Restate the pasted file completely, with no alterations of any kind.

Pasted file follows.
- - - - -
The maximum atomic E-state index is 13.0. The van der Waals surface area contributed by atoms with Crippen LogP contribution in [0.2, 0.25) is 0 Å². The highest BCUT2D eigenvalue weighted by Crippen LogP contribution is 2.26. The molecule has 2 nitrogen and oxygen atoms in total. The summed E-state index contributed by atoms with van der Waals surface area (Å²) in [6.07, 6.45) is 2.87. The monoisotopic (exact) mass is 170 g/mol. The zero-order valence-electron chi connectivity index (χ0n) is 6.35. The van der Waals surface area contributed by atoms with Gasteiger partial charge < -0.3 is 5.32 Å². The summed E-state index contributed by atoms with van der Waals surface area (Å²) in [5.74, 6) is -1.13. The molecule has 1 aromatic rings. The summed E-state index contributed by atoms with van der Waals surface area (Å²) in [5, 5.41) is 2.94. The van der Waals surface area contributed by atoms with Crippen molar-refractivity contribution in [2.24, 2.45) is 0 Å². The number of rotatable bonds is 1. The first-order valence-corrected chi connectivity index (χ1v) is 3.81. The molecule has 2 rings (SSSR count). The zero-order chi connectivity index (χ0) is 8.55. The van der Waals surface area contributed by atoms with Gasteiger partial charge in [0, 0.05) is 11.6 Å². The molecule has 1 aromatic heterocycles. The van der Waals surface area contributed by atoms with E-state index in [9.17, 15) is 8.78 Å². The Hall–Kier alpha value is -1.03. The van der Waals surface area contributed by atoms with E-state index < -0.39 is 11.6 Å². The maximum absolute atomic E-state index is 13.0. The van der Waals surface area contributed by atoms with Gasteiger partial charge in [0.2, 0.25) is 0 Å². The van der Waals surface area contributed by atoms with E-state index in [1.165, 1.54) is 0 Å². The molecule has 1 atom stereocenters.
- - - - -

The maximum atomic E-state index is 13.0. The van der Waals surface area contributed by atoms with Crippen LogP contribution in [0.2, 0.25) is 0 Å². The highest BCUT2D eigenvalue weighted by Crippen LogP contribution is 2.26. The molecule has 2 nitrogen and oxygen atoms in total. The summed E-state index contributed by atoms with van der Waals surface area (Å²) in [6.07, 6.45) is 2.87. The monoisotopic (exact) mass is 170 g/mol. The zero-order valence-electron chi connectivity index (χ0n) is 6.35. The van der Waals surface area contributed by atoms with Gasteiger partial charge < -0.3 is 5.32 Å². The summed E-state index contributed by atoms with van der Waals surface area (Å²) in [5.74, 6) is -1.13. The molecule has 1 aromatic rings. The summed E-state index contributed by atoms with van der Waals surface area (Å²) in [5, 5.41) is 2.94. The van der Waals surface area contributed by atoms with Crippen molar-refractivity contribution in [2.24, 2.45) is 0 Å². The number of rotatable bonds is 1. The first-order valence-corrected chi connectivity index (χ1v) is 3.81. The molecule has 2 rings (SSSR count). The zero-order chi connectivity index (χ0) is 8.55. The van der Waals surface area contributed by atoms with Gasteiger partial charge in [0, 0.05) is 11.6 Å². The molecule has 1 aromatic heterocycles. The van der Waals surface area contributed by atoms with E-state index in [9.17, 15) is 8.78 Å². The Hall–Kier alpha value is -1.03. The van der Waals surface area contributed by atoms with E-state index < -0.39 is 11.6 Å². The maximum absolute atomic E-state index is 13.0. The van der Waals surface area contributed by atoms with Gasteiger partial charge in [0.2, 0.25) is 0 Å². The van der Waals surface area contributed by atoms with E-state index in [1.165, 1.54) is 0 Å². The molecule has 1 atom stereocenters.